In 2012, Credit Suisse Group published a report on the topic that analyzed the performance of 2,400 corporations between 2005 and 2011. Its conclusion: Those with at least one female board member enjoyed less volatility throughout economic cycles — a feature that was especially pronounced just after the 2008 financial crisis.

Research provider Gallup, consulting firm McKinsey & Co. and research and news outfit Thomson Reuters Corp. have also released studies that point to the value of gender diversity in the boardroom and within management ranks.

In explaining these results, the reports often highlight the positive effects of diversity on teams. The Gallup report notes that gender-diverse teams draw from a broader base of industry knowledge, for example. The Credit Suisse study cites findings from management researchers suggesting that team members are likely to put more effort into preparing for a task that involves working with a diverse group than they do when collaborating with a homogenous one.

But Harvard University sociology professor Frank Dobbin, who is also interested in how gender diversity might affect company performance, disputes the seemingly straightforward link between the two. Dobbin modeled and compared the performance, board diversity and institutional investor holdings of 400 U.S. corporations between 1997 and 2006, curious as to how shareholders would react to greater diversity.

He found a paradox: Although public pension funds in particular have been pushing for more women on boards, many kinds of investment funds seem to recoil when companies meet these demands. The largest institutional investors tend to react positively to news of a female board appointment by purchasing more shares, but asset management firms holding less than 5 percent of a company’s stock often reduce their stake after such an event.

In Dobbin’s modeling, women are neither positively nor negatively correlated with companies’ profitability. His guess is that shareholders’ adverse reactions are subconscious: “Some people have suggested that this may be because institutional investors think that women board members typically have less business experience than male board members,” he says.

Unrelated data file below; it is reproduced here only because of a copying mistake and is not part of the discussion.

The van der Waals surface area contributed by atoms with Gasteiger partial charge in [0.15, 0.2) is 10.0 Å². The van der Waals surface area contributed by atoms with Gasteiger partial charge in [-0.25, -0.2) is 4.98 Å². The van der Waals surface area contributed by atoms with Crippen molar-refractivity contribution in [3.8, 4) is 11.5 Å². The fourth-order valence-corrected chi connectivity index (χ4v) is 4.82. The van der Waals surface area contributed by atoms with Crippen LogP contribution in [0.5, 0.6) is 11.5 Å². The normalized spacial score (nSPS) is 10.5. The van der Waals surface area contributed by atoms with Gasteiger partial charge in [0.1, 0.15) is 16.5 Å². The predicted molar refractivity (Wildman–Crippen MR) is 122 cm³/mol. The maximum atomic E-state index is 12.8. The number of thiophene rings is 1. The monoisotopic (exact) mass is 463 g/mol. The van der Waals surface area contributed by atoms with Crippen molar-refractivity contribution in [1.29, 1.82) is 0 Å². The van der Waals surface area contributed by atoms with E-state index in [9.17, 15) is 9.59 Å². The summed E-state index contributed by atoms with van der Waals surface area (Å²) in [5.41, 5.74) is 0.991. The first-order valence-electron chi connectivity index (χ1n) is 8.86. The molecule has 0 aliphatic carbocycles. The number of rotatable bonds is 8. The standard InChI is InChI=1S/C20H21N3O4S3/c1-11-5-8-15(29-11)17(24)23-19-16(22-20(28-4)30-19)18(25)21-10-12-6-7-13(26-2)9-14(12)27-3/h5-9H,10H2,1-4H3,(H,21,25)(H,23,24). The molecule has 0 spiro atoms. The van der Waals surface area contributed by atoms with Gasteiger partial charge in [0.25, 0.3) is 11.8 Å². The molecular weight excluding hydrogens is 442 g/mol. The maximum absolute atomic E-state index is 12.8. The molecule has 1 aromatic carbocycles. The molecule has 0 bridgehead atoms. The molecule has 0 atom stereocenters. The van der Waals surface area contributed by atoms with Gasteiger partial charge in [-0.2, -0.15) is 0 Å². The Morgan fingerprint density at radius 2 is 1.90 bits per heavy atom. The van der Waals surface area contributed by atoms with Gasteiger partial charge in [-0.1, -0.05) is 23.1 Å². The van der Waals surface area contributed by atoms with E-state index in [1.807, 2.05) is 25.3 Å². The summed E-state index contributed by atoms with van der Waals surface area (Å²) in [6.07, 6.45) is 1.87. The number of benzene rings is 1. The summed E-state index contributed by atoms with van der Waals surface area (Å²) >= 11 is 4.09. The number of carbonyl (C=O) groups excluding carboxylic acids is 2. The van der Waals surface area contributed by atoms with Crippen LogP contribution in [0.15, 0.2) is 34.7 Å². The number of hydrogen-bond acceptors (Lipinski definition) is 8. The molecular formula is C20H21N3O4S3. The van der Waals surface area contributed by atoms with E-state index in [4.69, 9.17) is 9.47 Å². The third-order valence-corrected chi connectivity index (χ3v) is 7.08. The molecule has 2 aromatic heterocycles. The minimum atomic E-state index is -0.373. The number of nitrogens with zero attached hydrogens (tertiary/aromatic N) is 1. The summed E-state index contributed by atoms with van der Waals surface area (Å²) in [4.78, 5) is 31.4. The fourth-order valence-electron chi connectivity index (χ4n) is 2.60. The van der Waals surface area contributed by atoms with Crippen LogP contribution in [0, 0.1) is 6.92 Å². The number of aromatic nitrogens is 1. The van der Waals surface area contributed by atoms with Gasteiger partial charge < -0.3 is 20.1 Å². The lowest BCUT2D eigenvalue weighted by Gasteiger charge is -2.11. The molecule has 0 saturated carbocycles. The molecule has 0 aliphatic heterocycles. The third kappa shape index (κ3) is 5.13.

Dobbin takes issue with much of the research purporting to link gender-diverse companies with better financial heath or stock performance. He argues that the Catalyst and Credit Suisse reports fail to show causation because they average returns over a few years and fail to control for a company’s age or other factors.

“Showing that women directors are associated with higher returns on equity simply means that firms with more women have higher returns,” he says, stressing that although the gender correlation may exist, board diversity isn’t necessarily the deciding variable. “This [correlation] is likely because they are in newer and more profitable industries, or they have strong enough returns that they can focus on issues such as promoting diversity, or any number of [other factors].”

Whatever the reason, the Barclays, Pax and Morgan Stanley investment products all report outperformance, though for the most part track records are still short. Since inception through mid-February, Morgan Stanley’s Parity Portfolio had gained 54.26 percent, just beating its Russell 3000 Index benchmark, which returned 53.83 percent during the same period. The Barclays index has outstripped the S&P 500 Index by about 1 percent over the past five years, using a back-test of the former that tallies collective performance of its constituent companies in the years before it launched.

The Pax Ellevate Global Women’s Index Fund is finding that the bulk of outperformance comes from companies that are the most progressive when it comes to gender equality, notes Pax president and CEO Joseph Keefe. (Because of Financial Industry Regulatory Authority rules, the firm can’t make exact returns public because the fund is less than a year old.)

Keefe says he’s encouraged by the fund’s performance to date, and by the strong outperformance of the companies with the most female representation: “So far, it seems to be substantiating the thesis that these companies will perform well, and perhaps a little better than the market as a whole, because of diversity of leadership.”

Related Content